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12.3b Public Speech

There are recognized exceptions to the freedom of speech rule. These include the lewd and obscene, the profane, the libelous and the insulting or "fighting words", which may inflict injury or may excite an immediate breach of peace. This concept was put into practice in the case of Chaplinsky versus New Hampshire, when Chaplinsky was charged with calling the complainant "a damned Fascist!" The court sustained his conviction for violating a statute that prohibited one from calling others derisive or offensive names on public streets or places.

12.3c Symbolic Speech

At certain times, actions may be used instead of words, as a form of expression. Thus the American flag as well as draft cards were burnt, during the Vietnam War. These actions express political ideas, and hence have received the support of the Supreme Court. Thus in the case of United States Versus Eichman in 1990, the Flag Protection Act of 1989 was declared unconstitutional by the Supreme Court. Such expressions are accepted as a part of the political protest.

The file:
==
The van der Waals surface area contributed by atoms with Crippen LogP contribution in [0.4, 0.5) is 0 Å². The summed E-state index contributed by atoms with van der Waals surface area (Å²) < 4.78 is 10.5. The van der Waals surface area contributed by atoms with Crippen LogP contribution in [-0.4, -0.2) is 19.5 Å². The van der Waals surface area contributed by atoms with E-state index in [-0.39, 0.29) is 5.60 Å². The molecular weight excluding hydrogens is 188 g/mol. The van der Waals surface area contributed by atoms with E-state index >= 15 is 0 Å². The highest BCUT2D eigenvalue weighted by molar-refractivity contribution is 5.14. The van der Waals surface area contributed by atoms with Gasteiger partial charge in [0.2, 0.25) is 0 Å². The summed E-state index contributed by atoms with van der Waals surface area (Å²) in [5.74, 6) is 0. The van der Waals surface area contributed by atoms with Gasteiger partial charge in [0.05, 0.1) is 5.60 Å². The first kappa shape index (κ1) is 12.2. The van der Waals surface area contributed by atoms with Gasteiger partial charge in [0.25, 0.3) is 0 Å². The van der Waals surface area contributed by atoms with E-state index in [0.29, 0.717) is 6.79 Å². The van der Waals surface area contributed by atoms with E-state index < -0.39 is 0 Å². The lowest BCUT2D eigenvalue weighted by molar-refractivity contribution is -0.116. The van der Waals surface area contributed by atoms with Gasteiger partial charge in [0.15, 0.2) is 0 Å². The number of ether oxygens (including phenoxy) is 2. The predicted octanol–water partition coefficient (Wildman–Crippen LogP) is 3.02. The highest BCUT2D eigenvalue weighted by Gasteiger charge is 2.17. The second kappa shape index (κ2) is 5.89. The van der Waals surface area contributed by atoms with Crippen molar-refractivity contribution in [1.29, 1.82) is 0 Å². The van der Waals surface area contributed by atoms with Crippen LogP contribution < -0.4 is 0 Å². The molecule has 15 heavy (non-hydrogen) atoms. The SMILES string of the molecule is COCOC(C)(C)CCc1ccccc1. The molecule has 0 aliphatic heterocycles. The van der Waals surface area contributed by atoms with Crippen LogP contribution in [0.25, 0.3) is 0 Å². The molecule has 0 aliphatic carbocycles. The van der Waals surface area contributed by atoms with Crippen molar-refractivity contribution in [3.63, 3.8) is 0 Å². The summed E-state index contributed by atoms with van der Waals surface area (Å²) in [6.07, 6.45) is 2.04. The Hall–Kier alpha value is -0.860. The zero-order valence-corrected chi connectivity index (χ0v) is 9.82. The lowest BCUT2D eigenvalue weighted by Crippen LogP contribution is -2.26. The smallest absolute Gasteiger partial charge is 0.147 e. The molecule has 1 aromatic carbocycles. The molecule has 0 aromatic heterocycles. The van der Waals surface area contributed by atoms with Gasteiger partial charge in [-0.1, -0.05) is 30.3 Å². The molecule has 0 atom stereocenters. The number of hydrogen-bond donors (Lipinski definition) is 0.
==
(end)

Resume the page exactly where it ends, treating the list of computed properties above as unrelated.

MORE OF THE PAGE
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12.0 Introduction
12.1 Perspective on Civil Liberties
12.2 The First Amendment:Freedom of Religion
12.3 The First Amendment:Freedom of Speech
12.4 The First Amendment:Freedom of Press
12.5 The Rights of Defendants
12.6 Implied Rights

Chapter 13